Progress | Centre-left Labour politics

Politics is not a game

The Tories have lost their mandate for their assault on public services, a hard Brexit and the divisive politics they pursue

‘Politics is not a game’. As Theresa May soundbites go it certainly looks to have a better shelf life than ‘strong and stable’ and it is as resonant today as ever. Not just because our prime minister did treat politics as a game – she gambled with our country’s future and she lost – but because nearly 100 people (and potentially many more) are dead in a fire in a tower block run by the state. Their families are suffering a heartbreak from which I know they will never recover.

Rich people live in tall buildings. Plenty of them do. So why are these buildings safe and not Grenfell house? Here in London, there are tall buildings all around us. But which ones are most likely to be unsafe? Those where people on low incomes live.

Just try getting a fire door fixed if your council has chosen not to prioritise your housing maintenance but instead to give already wealthy people a council tax cut. That is the reality: a Tory council handing money back to the richest residents, while Labour councillors are desperate to help and Labour councils are having to deal with the worst of the cuts.

People are disregarded because they have less money, less influence, less power. Put the state in the hands of politicians who are wilfully negligent to the fortunes of those unlike themselves and these are the disasters that ensue.

This horrific episode in the history of social housing scars us all. And to me, it reeks of the worst of Britain.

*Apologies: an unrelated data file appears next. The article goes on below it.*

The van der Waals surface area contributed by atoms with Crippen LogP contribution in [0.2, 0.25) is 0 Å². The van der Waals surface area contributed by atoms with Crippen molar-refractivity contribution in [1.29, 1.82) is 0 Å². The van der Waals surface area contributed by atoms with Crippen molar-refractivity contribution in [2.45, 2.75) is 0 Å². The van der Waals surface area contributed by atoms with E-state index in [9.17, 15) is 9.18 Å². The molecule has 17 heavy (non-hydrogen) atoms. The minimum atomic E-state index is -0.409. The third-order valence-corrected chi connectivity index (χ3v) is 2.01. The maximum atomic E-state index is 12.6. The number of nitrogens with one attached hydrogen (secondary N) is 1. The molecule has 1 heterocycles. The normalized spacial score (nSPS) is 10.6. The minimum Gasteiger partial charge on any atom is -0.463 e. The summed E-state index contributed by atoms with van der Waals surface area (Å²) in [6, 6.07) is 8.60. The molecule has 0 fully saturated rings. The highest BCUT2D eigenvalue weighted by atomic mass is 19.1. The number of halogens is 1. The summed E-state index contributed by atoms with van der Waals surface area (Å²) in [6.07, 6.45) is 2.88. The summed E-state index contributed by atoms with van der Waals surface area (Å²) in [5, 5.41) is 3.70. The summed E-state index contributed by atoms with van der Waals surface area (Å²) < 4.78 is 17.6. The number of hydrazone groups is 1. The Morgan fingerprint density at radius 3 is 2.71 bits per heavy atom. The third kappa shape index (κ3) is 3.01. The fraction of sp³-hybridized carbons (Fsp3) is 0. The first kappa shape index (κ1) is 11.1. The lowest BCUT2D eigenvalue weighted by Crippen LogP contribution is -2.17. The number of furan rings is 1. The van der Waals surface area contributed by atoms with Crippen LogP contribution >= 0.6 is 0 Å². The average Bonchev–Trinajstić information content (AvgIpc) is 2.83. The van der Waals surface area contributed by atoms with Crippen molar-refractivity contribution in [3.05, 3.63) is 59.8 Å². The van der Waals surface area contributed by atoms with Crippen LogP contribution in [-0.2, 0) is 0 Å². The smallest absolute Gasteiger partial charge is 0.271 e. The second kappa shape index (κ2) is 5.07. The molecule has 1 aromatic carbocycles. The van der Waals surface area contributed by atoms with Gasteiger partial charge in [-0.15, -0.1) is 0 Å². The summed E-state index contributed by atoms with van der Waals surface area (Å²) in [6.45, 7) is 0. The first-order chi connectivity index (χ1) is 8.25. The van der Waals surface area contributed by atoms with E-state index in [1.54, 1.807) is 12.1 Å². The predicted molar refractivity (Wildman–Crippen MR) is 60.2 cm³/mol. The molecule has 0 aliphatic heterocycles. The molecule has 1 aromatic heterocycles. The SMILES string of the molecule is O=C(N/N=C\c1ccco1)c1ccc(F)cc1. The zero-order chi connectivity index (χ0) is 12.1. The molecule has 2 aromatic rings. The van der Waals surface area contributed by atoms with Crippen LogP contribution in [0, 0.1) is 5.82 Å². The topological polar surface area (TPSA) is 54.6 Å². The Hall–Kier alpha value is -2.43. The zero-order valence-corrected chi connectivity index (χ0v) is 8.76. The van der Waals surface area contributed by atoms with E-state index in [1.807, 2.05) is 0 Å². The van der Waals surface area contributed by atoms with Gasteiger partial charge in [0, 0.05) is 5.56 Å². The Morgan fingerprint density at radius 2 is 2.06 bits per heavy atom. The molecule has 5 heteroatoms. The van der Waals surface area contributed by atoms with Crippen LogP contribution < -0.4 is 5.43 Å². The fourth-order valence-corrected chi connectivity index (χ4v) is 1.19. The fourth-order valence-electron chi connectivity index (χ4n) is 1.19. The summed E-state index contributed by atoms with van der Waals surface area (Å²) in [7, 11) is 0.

It is painfully evident that a group of people that should have been listened to were not. Hear the residents who have spoken out already and the anger is clear. The Tories are blind to the lives of anyone but themselves.

So as much as I understand the need to pick over the election result, we must also focus on the Tories and what they are doing to our country. The facts speak for themselves. Child poverty up by 400,000 since 2010 and set to rise by a further 1.2 million by 2022. Pensioner poverty up by 100,000. Rough sleeping up by 133 per cent. And millions of people having to face the fact that if they fall and break a limb there may not be an ambulance there to come and pick them up.

If it makes you angry, if Grenfell makes you angry, that is good. The burning frustration and the hot tears of anger are what should drive us on. And they did drive us on in this election. Away from the swing-o-meters, the slogans and the soundbites, the story of my election was of people angry at what this government have done and fearful of what they have planned. The Labour party came together and fought a campaign based on our values. Not for any individual, but for the idea that we all matter and nobody should be left out. People voted Labour and because of them the Tories have been stopped in their tracks. No grammar schools. No dementia tax. No fox hunting.

But no Labour government either. The government may be weakened but May still clings to power in Downing Street. So how do we respond? Yes there is thinking to do after the election, but our eyes must also be on the present. With a weak and unstable government at a critical point in our country’s history, there are three things that I believe we must do now.